What are mitochondrial DNA (mtDNA) haplogroups?
Mitochondrial DNA (mtDNA) haplogroups are the major branches in our common maternal lineage. Your haplogroup traces your branch on the maternal tree of humanity back to our shared ancestor in Africa.
Are mtDNA haplogroups the same as Y-DNA haplogroups?
How are mtDNA haplogroups named?
In general, scientists name mtDNA haplogroups according to their major branch with a capital letter. They then name subclades (branches) with alternating numbers and letters: H, H1, H1a, H1a1, etc.
Are there exceptions to the alphanumeric naming of mtDNA haplogroups?
Yes. There are two exceptions to the alphanumeric naming of mtDNA haplogroups.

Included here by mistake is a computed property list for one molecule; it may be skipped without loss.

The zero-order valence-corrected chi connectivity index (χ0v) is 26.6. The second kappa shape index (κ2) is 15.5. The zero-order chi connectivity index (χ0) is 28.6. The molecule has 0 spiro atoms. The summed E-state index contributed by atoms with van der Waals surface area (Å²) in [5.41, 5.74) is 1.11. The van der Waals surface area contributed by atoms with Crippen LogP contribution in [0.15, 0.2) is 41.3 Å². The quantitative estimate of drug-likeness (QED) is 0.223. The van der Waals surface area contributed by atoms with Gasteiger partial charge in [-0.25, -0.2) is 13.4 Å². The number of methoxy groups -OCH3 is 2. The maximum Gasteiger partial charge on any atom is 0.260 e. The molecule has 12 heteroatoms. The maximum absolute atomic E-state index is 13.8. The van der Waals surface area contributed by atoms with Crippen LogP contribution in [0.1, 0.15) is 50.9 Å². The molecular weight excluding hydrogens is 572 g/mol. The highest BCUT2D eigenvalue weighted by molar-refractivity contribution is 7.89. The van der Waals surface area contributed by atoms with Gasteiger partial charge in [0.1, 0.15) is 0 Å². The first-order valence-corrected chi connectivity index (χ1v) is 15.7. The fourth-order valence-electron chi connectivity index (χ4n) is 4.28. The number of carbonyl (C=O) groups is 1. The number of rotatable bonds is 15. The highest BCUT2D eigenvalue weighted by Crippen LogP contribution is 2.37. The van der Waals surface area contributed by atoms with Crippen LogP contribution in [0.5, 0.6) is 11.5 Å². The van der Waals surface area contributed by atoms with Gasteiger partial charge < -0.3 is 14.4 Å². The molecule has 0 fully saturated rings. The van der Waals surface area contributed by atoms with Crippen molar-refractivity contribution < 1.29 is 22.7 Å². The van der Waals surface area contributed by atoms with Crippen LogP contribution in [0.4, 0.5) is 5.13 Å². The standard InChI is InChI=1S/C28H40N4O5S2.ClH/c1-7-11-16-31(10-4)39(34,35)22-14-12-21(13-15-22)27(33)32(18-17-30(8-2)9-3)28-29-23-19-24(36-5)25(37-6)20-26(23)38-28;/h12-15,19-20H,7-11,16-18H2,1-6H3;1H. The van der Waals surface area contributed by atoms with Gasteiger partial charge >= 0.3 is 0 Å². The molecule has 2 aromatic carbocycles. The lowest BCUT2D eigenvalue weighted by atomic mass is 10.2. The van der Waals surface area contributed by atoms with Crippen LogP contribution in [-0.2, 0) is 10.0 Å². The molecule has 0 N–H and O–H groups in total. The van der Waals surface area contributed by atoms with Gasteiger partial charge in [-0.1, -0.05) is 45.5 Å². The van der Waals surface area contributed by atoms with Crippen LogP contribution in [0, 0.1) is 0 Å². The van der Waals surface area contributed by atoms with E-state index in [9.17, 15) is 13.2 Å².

Zeros (0s) in the mtDNA Haplogroup Name
- Zeros are used when a new branch point needs to be inserted above a well-established branch point on the mitochondrial tree. One of the best-known examples of this is the insertion of R0 between the R and HV branches.
- R0 <–
Note: In some older papers, the “pre” prefix is used instead of a zero. Thus, R0 was might be called pre-HV in these papers.
Apostrophes in the mtDNA Haplogroup Name
- Apostrophes are used to create a common branch between two well-established branch points in the tree. One example is M1’20’51. It is the common parent of the M1, M20, and M51 branches.
Note: Some branches of the tree that were joined before the apostrophe was adopted are joined without the use of an apostrophe by historic convention. Examples are HV, which was, when named, the parent of the H and V branches, and JT that is the parent of the J and the T branches.